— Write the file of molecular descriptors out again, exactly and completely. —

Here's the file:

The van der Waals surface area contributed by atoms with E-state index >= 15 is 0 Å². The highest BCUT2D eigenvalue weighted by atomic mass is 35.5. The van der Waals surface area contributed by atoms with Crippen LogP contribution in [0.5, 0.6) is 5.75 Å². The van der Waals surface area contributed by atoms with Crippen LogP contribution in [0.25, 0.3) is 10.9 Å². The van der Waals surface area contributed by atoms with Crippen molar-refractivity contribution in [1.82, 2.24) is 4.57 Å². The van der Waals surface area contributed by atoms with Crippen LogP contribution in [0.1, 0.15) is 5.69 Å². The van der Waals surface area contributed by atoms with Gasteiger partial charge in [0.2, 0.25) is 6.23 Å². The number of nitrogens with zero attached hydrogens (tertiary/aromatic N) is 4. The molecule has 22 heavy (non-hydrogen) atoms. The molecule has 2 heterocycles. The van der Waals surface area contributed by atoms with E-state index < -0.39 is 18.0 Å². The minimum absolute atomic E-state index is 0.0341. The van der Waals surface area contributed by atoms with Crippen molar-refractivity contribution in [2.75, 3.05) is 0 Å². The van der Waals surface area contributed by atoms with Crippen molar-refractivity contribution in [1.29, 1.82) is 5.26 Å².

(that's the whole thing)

The van der Waals surface area contributed by atoms with E-state index >= 15 is 0 Å². The highest BCUT2D eigenvalue weighted by atomic mass is 35.5. The van der Waals surface area contributed by atoms with Crippen LogP contribution in [0.5, 0.6) is 5.75 Å². The van der Waals surface area contributed by atoms with Crippen LogP contribution in [0.25, 0.3) is 10.9 Å². The van der Waals surface area contributed by atoms with Crippen molar-refractivity contribution in [1.82, 2.24) is 4.57 Å². The van der Waals surface area contributed by atoms with Crippen LogP contribution in [0.1, 0.15) is 5.69 Å². The van der Waals surface area contributed by atoms with Gasteiger partial charge in [0.2, 0.25) is 6.23 Å². The number of nitrogens with zero attached hydrogens (tertiary/aromatic N) is 4. The molecule has 22 heavy (non-hydrogen) atoms. The molecule has 2 heterocycles. The van der Waals surface area contributed by atoms with E-state index < -0.39 is 18.0 Å². The minimum absolute atomic E-state index is 0.0341. The van der Waals surface area contributed by atoms with Crippen molar-refractivity contribution in [2.75, 3.05) is 0 Å². The van der Waals surface area contributed by atoms with Crippen molar-refractivity contribution in [1.29, 1.82) is 5.26 Å².